It is no joke that there is a fine line between taking some time off and drinking water, getting admitted to the hospital for a couple days, and possibly losing limbs or life. While that latter issue is an extreme case, it is possible. And the greater risk, getting kidney failure, is not a good thing at all.
Edema And Compartment Syndrome:
The issue that was actually a concern for me while at the hospital was the swelling (edema) in my arms. The swelling had been pretty sever for 4 days before I checked in to the hospital, and finally began to go down on the second day of being there. The concern here is that the swelling causes compression and restricts the blood flow to different compartments the effected area. This can lead to permanent damage to limbs, and could even lead to loss of limb.
It’s a scary issue, and one that one should really be concerned about if severe swelling continues for more than a few days.
A small hiccup in the whole situation is that a lot of people react to swelling and pain by taking ibuprofen. But ibuprofen is notoriously tough on the kidneys. If you are possibly or definitely dealing with rahbdo, you probably don’t want to add any additional threat to your kidneys. So, get to the doctor!
Let’s recap: if you are pissing brown, go to the doctors. If you are feeling really, really sore, go to the doctor. If you have severe swelling and it lasts, go see a doctor. If you feel like seeing a doctor is stupid, stop being stupid and go see a doctor!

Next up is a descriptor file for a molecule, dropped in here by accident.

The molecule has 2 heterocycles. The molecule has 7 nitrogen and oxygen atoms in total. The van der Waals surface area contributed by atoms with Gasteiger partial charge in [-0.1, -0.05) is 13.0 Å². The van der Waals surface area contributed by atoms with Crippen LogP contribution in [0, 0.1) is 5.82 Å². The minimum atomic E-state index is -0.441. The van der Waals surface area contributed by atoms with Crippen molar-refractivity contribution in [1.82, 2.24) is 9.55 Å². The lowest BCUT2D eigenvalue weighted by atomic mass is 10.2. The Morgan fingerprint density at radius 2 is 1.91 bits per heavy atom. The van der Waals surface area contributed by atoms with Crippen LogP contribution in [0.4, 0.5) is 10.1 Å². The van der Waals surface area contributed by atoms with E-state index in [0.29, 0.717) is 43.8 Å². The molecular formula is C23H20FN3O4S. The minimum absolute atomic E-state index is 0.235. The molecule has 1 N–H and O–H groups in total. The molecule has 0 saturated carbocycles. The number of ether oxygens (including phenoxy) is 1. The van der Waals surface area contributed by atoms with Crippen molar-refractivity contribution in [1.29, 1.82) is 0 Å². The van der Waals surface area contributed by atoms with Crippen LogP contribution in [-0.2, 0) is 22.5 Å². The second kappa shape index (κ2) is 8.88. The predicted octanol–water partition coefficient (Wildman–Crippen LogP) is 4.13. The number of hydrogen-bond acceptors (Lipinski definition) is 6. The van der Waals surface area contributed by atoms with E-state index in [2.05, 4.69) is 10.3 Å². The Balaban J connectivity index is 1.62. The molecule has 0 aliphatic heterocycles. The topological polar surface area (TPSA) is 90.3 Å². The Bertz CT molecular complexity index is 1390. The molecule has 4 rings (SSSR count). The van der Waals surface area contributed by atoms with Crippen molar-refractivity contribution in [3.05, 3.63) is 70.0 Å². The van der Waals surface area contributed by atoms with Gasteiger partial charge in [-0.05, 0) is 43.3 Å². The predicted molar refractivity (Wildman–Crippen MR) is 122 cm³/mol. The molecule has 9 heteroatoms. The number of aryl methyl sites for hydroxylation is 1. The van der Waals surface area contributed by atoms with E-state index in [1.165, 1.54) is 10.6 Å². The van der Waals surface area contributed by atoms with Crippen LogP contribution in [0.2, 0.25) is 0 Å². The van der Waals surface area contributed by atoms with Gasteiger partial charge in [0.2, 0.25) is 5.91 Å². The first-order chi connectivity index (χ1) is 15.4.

Now, after yelling at you all to go to the doctor, I’ll proceed to rip on doctors!
How To Deal With The Hospital/Doctor:
It seems that from not only my experience, but from a good bit that I found in my research, if you walk into the hospital with sore muscles and no discolored urine, the people there probably won’t take you all that seriously. But if you are smart, and care enough about your health and well-being to actually go to the doctor or hospital, you should insist on getting blood work done. Even if you get a doctor like mine who thinks you and your training partner pulled both your biceps at the same time, insist on getting a blood test (yes, my training partner got rhabdo at the same time as me... it is very strange).
The goal of this post is to supply enough info to people who think they might get rhabdo that you might be able to talk to your doctor with a little more education. Medical facilities and professionals can be a little intimidating. Doctors are experts that we put very high up on pedestals in terms of entrusting our health and our bodies to them. But the fact of the matter is, and in my case (and I know many, many other cases) my expert doctor was very willing to send me home, completely ignoring my knowing there was a problem. He was willing to tell a guy who was sitting in front of him asking for a blood test to just go home and take a couple more days off. Well, it’s a damn good thing I insisted on getting that test, because I definitely had serious rhabdo.
So, again, if you are good enough to yourself to get to the hospital, insist on getting that blood test no matter what. And know that if your blood work comes back with CPK levels that are a concern, you should probably get admitted and get an IV in you stat so that you can flush things out of your body as quickly as possible.
So stand up for yourself if you need to. Insist on the blood test, Know what serious levels are, and insist to get the treatment you need if those levels are high. Remember, it is your body, and you should take care if it as best you can at all times.
What To Expect At hospital: